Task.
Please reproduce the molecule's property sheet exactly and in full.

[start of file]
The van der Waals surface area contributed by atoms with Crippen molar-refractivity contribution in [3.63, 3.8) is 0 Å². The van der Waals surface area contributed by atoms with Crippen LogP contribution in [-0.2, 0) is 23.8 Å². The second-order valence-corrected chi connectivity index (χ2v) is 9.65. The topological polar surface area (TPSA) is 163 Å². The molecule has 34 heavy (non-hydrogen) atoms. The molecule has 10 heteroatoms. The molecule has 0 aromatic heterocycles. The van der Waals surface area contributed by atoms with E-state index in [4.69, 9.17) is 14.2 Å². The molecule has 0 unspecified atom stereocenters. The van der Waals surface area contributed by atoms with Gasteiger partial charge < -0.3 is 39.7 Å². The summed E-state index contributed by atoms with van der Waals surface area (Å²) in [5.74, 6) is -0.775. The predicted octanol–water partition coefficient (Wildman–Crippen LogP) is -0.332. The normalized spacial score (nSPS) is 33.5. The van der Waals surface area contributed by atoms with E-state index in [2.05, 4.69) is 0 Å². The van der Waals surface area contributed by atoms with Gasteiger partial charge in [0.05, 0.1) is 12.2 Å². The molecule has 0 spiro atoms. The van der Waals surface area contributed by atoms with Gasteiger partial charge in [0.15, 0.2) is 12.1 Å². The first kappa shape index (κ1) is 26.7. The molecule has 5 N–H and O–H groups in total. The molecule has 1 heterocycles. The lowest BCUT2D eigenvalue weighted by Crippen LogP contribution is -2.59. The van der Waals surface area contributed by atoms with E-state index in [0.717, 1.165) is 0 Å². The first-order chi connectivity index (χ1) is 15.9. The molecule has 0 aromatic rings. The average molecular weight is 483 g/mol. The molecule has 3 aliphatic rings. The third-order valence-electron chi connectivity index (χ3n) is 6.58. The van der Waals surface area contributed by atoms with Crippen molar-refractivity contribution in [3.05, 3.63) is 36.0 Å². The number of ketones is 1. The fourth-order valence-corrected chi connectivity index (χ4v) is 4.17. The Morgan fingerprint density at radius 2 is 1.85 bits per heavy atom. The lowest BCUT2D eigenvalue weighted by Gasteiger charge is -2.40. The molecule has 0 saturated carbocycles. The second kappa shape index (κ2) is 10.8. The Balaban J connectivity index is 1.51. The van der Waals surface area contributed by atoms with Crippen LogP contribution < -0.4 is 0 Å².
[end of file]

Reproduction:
The van der Waals surface area contributed by atoms with Crippen molar-refractivity contribution in [3.63, 3.8) is 0 Å². The van der Waals surface area contributed by atoms with Crippen LogP contribution in [-0.2, 0) is 23.8 Å². The second-order valence-corrected chi connectivity index (χ2v) is 9.65. The topological polar surface area (TPSA) is 163 Å². The molecule has 34 heavy (non-hydrogen) atoms. The molecule has 10 heteroatoms. The molecule has 0 aromatic heterocycles. The van der Waals surface area contributed by atoms with E-state index in [4.69, 9.17) is 14.2 Å². The molecule has 0 unspecified atom stereocenters. The van der Waals surface area contributed by atoms with Gasteiger partial charge < -0.3 is 39.7 Å². The summed E-state index contributed by atoms with van der Waals surface area (Å²) in [5.74, 6) is -0.775. The predicted octanol–water partition coefficient (Wildman–Crippen LogP) is -0.332. The normalized spacial score (nSPS) is 33.5. The van der Waals surface area contributed by atoms with E-state index in [2.05, 4.69) is 0 Å². The van der Waals surface area contributed by atoms with Gasteiger partial charge in [0.05, 0.1) is 12.2 Å². The molecule has 0 spiro atoms. The van der Waals surface area contributed by atoms with Gasteiger partial charge in [0.15, 0.2) is 12.1 Å². The first kappa shape index (κ1) is 26.7. The molecule has 5 N–H and O–H groups in total. The molecule has 1 heterocycles. The lowest BCUT2D eigenvalue weighted by Crippen LogP contribution is -2.59. The van der Waals surface area contributed by atoms with E-state index in [0.717, 1.165) is 0 Å². The first-order chi connectivity index (χ1) is 15.9. The molecule has 0 aromatic rings. The average molecular weight is 483 g/mol. The molecule has 3 aliphatic rings. The third-order valence-electron chi connectivity index (χ3n) is 6.58. The van der Waals surface area contributed by atoms with Crippen molar-refractivity contribution in [3.05, 3.63) is 36.0 Å². The number of ketones is 1. The fourth-order valence-corrected chi connectivity index (χ4v) is 4.17. The Morgan fingerprint density at radius 2 is 1.85 bits per heavy atom. The lowest BCUT2D eigenvalue weighted by Gasteiger charge is -2.40. The molecule has 0 saturated carbocycles. The second kappa shape index (κ2) is 10.8. The Balaban J connectivity index is 1.51. The van der Waals surface area contributed by atoms with Crippen LogP contribution < -0.4 is 0 Å².